GOP Rep. Raul Labrador's H.R. 6429 was considered under suspension of rules Thursday as the House presses to recess until after the election.
The measure, coauthored by House Judiciary Committee Chairman Lamar Smith, R-Texas, and Rep. Bob Goodlatte, R-Va., failed to receive the required two-thirds vote, dying on a 257-158 count. Thirty Democrats joined 227 Republicans in backing the measure.
Idaho's other congressman, Republican Mike Simpson, was not recorded as voting. Nikki Watts, Simpson's spokeswoman, said, "He did in fact vote 'yes.' For some reason it didn't register. We are looking into the matter and will clarify it for the record."
The measure was very important to Labrador, who returned to the Capitol Thursday from a campaign appearance with Mitt Romney in Miami aimed at Hispanic voters. Labrador, an immigration lawyer, promised during his 2010 campaign to try and find middle ground on immigration reform.
Called the STEM Jobs Act of 2012, the measure would amend immigration law to eliminate the foreign residency requirement for foreign students with a master's or higher degree in a field of science, technology, engineering, or mathematics (STEM degree) from a U.S. institution of higher education and a job offer from a U.S. employer.
The measure builds on Labrador's H.R. 3146, the American Innovation and Education Act, introduced last year.
Simpson said the measure could be revived during the lame-duck session after the election, which would require action by the Rules Committee to bring the measure back to the floor for passage on a simple majority vote.
A Tuesday news release on the bill from Smith, Goodlatte and Labrador follows:
SMITH, GOODLATTE, LABRADOR INTRODUCE STEM JOBS ACT OF 2012
Bill eliminates random diversity visa lottery, addresses high-tech employment
WASHINGTON, D.C. — Idaho First District Congressman Raúl Labrador has introduced the STEM Jobs Act in conjunction with House Judiciary Committee Chairman Lamar Smith (TX-21) and Rep. Bob Goodlatte (VA-06). The legislation eliminates layers of bureaucracy in the visa process so that legal foreign students with advanced degrees from American universities in science, technology, engineering and mathematics (STEM) fields can accelerate their transition into the American workforce when offered jobs from U.S. employers in high-tech fields.
The STEM Jobs Act eliminates the current diversity visa lottery program, which grants 55,000 visas at random, and makes those visas available to STEM graduates. The overall number of visas allocated will not be increased.
“The future of our economy is in the STEM fields,” Labrador said. “New printers from Hewlett Packard, new semiconductors from Micron and new phones from Apple all rely on retaining the world’s best and brightest students and harnessing their ingenuity to create jobs here in America. Even in an economic downturn, there aren’t enough U.S.-born graduates to meet the needs of high-tech employers. Right now foreign-born students are benefitting from our education system and then going home to compete with us. This legislation allows us to retain their skills and innovation. According to the American Enterprise Institute, every immigrant with an advanced STEM degree creates two to three new American jobs. We are replacing a broken, inefficient visa program with one that works, rewards innovation, and means jobs for our economy.”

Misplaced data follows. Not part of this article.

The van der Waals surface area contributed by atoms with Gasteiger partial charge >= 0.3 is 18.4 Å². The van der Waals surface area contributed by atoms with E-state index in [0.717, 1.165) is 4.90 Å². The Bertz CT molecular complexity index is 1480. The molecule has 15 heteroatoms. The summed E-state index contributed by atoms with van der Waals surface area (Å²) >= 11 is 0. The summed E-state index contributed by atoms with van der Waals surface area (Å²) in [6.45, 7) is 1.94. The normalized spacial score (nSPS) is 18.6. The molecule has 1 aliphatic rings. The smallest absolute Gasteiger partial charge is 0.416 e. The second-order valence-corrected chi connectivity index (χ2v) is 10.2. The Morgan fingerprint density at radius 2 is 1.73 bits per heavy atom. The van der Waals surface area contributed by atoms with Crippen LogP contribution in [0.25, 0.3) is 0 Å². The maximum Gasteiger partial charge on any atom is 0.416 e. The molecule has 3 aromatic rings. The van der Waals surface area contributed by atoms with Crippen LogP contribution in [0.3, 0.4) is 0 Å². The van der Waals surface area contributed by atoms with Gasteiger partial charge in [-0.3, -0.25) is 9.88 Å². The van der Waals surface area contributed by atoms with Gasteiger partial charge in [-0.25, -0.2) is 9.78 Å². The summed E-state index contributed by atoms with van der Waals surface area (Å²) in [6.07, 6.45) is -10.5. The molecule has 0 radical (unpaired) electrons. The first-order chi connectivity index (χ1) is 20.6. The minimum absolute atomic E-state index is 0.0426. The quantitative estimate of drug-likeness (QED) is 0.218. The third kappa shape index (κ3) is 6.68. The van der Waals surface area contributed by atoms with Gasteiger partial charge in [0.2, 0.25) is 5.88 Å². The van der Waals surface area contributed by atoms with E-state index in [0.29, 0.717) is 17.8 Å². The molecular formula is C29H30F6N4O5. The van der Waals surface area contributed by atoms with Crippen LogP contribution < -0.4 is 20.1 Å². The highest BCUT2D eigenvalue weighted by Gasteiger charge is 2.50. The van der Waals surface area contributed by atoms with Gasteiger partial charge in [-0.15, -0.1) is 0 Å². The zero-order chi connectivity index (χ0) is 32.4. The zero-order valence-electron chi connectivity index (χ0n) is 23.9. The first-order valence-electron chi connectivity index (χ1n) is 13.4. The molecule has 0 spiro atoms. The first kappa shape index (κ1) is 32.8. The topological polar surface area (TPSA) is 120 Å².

House Majority Floor Leader Eric Cantor (VA-07) praised Labrador’s work on the STEM Jobs Act.
“Congressman Labrador has been instrumental in crafting this vital piece of legislation that will keep the best and brightest from around the world in the United States, and create jobs,” Cantor said. “America has always been a country where anyone from anywhere has a fair shot at earning success, and the STEM bill is part of that commitment to remove barriers, build a first-class workforce and make sure that the U.S. continues to compete in the global marketplace. This has long been a priority of ours, and I’m thrilled we’re taking action on it this week.”
The STEM Act solves a problem both parties have addressed. President Obama and Republican candidate for president Mitt Romney have both spoken of the need to reform high-tech immigration. A letter signed by more than 150 university leaders from all 50 states and sent to congressional leaders and the White House details support for visa reform and the need to retain high-tech graduates with advanced degrees. Boise State University President Robert Kustra is one of the signatories.
“The STEM Jobs Act makes our immigration system smarter by allowing the United States to retain the most talented foreign graduates of American universities in STEM fields,” Chairman Smith said. “These graduates have the ability to boost our economic growth and spur job creation for American workers and I thank Congressman Labrador for his work and invaluable support of this bill.”
The STEM Jobs Act builds on Labrador’s American Innovation and Education Act, introduced in October 2011.
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